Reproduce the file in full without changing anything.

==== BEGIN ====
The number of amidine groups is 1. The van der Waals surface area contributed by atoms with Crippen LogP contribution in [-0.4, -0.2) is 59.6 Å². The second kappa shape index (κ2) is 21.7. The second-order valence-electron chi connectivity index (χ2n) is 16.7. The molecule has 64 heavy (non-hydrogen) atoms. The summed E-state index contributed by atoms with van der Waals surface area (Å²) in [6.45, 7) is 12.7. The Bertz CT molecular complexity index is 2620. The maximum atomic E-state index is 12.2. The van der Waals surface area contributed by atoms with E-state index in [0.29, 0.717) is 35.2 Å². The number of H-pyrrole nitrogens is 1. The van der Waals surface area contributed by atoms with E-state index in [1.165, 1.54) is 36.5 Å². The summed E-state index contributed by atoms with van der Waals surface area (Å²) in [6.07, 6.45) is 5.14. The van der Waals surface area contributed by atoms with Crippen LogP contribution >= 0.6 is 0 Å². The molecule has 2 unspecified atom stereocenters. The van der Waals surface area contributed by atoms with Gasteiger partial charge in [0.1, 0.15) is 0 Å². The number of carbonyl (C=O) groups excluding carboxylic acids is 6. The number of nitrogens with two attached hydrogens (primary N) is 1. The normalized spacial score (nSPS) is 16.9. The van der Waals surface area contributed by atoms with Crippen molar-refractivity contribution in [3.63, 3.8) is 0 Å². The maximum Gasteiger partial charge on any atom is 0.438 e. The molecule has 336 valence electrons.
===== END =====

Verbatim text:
The number of amidine groups is 1. The van der Waals surface area contributed by atoms with Crippen LogP contribution in [-0.4, -0.2) is 59.6 Å². The second kappa shape index (κ2) is 21.7. The second-order valence-electron chi connectivity index (χ2n) is 16.7. The molecule has 64 heavy (non-hydrogen) atoms. The summed E-state index contributed by atoms with van der Waals surface area (Å²) in [6.45, 7) is 12.7. The Bertz CT molecular complexity index is 2620. The maximum atomic E-state index is 12.2. The van der Waals surface area contributed by atoms with E-state index in [0.29, 0.717) is 35.2 Å². The number of H-pyrrole nitrogens is 1. The van der Waals surface area contributed by atoms with E-state index in [1.165, 1.54) is 36.5 Å². The summed E-state index contributed by atoms with van der Waals surface area (Å²) in [6.07, 6.45) is 5.14. The van der Waals surface area contributed by atoms with Crippen LogP contribution >= 0.6 is 0 Å². The molecule has 2 unspecified atom stereocenters. The van der Waals surface area contributed by atoms with Gasteiger partial charge in [0.1, 0.15) is 0 Å². The number of carbonyl (C=O) groups excluding carboxylic acids is 6. The number of nitrogens with two attached hydrogens (primary N) is 1. The normalized spacial score (nSPS) is 16.9. The van der Waals surface area contributed by atoms with Crippen molar-refractivity contribution in [3.63, 3.8) is 0 Å². The maximum Gasteiger partial charge on any atom is 0.438 e. The molecule has 336 valence electrons.